Collier, Lee schools start vaccinating older employees, school nurses

Collier and Lee county school districts joined the efforts to offer eligible employees COVID-19 vaccines.

The Collier County School District through its partnership with the Department of Health-Collier and Collier County Emergency Medical Services last week provided initial doses of the COVID-19 vaccine developed by Moderna.

The vaccines were reserved for Collier employees who are 65 years or older as stated under Gov. Ron DeSantis' executive order.

More than 240 people registered for last week's vaccinations spread across two days, according to the district. The vaccinations are free and optional, according to the district.

Collier County's School District through its partnership with the Department of Health-Collier began providing initial doses of the Moderna COVID-19 vaccine.

On Monday, Lee County Superintendent Greg Adkins said 240 appointments were made by district employees who met the requirements. Those eligible are employees who are 65 and up, as well as school nurses. 

The vaccines were given out during a Monday afternoon clinic.

In Collier, about 500 full-time and part-time school district employees meet the age criteria listed in the executive order, Chad Oliver, Collier's district spokesman, wrote in an email. 

Kristine Hollingsworth, a spokeswoman for the Department of Health in Collier, wrote in an email that the department is not administering the vaccine but providing the doses.

Did you know?:More than 88% of Collier students expected to be on campus to start second semester

The school district worked with Collier County EMS to administer the vaccinations, Oliver wrote. 

"Collier County Public Schools will continue to share COVID-19 vaccine resources with our employees and work with local partners to offer vaccine opportunities to those employees who wish to receive it and who are eligible under the current or subsequent Governor’s Executive Order(s) on this topic,"  Oliver wrote.

Tammy Caraker, associate superintendent of school and district operations, led the district's vaccination effort.

Caraker thanked community partners, DOH-Collier and Collier County EMS, in a statement from the school district. 

As of Friday, there were no plans for vaccination appointments this week, according to Collier's district.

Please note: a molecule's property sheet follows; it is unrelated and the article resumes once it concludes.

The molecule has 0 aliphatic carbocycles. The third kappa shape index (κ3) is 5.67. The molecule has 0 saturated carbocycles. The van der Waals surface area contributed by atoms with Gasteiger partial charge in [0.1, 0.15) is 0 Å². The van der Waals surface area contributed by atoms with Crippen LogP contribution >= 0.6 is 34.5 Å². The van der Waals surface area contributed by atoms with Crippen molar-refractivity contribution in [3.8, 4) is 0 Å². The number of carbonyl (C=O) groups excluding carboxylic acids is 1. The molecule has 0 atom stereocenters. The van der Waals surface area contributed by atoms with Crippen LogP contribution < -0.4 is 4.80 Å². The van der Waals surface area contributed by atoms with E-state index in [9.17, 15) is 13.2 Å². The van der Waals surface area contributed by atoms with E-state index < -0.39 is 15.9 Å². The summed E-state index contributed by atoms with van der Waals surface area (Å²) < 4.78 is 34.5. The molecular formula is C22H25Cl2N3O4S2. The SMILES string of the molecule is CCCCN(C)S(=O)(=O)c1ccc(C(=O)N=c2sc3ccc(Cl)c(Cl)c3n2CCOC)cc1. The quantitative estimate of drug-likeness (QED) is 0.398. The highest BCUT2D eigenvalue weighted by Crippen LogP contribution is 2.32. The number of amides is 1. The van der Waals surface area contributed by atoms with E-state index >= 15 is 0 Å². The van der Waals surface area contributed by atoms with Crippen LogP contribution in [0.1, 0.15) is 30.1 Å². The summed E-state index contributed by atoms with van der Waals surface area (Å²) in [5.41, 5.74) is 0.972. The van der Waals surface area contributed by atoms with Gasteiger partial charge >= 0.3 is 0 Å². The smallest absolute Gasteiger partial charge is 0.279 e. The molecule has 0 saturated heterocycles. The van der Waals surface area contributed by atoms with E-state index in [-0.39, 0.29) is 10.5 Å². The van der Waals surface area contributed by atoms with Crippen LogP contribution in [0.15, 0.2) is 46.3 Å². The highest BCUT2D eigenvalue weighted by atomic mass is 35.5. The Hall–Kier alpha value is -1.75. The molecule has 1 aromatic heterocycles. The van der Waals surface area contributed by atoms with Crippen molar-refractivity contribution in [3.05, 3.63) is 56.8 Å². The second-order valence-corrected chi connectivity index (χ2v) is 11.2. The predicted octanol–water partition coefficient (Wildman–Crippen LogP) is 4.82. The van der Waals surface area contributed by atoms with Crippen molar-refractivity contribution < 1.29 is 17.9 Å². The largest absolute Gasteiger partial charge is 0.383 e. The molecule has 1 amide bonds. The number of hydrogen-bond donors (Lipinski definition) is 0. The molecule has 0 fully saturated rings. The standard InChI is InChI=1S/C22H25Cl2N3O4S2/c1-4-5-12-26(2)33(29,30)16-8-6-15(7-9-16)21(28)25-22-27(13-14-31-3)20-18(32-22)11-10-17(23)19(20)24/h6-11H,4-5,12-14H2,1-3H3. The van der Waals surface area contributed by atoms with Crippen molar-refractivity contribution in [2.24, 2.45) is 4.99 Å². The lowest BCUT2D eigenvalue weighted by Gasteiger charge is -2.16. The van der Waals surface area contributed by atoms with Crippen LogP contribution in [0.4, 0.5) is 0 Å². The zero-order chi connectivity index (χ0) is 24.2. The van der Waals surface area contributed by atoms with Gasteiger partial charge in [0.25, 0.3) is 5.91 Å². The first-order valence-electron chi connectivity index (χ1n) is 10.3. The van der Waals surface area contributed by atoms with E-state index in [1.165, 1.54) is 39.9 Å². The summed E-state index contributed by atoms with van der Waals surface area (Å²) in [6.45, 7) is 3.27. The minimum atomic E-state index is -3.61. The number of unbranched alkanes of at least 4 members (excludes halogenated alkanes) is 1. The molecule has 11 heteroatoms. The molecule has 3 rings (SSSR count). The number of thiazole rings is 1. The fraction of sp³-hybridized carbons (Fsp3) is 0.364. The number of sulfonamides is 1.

Diana McGowan, second vice president of the Collier County Education Association, said union members are waiting to hear when Florida teachers will be considered a priority group for vaccinations by the state. 

"Last year was supposed to be the year of the educator, and this year we're not even worth enough to get vaccines to," McGowan said.

Collier schools employ about 3,100 teachers, and about 2,300 are union members, McGowan said. CCEA experienced a surge of about 200 new members since the pandemic's start. 

Collier's school district supports access to the COVID-19 vaccine for its more than 7,000 employees, Oliver wrote.

"While the COVID-19 vaccine is not a requirement of employment, educators should be prioritized in this process and we certainly agree with the CDC’s classification of educators as frontline essential workers," Oliver wrote. 

In addition to rolling out vaccinations, Collier County's school district chose to continue offering paid leave under the Families First Covid Response Act through March 31. The leave under the Act expired on Dec. 31, 2020.

The Act requires "certain employers to provide employees with paid sick leave or expanded family and medical leave for specified reasons related to COVID-19."

By the way:Martin County schools let special COVID-19 leave drop; most others across Florida keep it going

McGowan, who teaches economics at Immokalee High School, praised the district for continuing leave for employees through the Act.

McGowan said it's a surreal experience to have 28 kids in her classroom again, but teachers in the district are making it work. 

The largest number of students so far this school year were projected to return to brick-and-mortar schools to start Collier's second semester on Jan. 20. 

"We keep marching forward knowing in the end, for our students, the majority of them are getting the best education that we can give them regardless of what's happening everywhere else in their lives," McGowan said. 

Rachel Fradette is an education reporter for the Naples Daily News. Follow her on Twitter: @Rachel_Fradette, email her at

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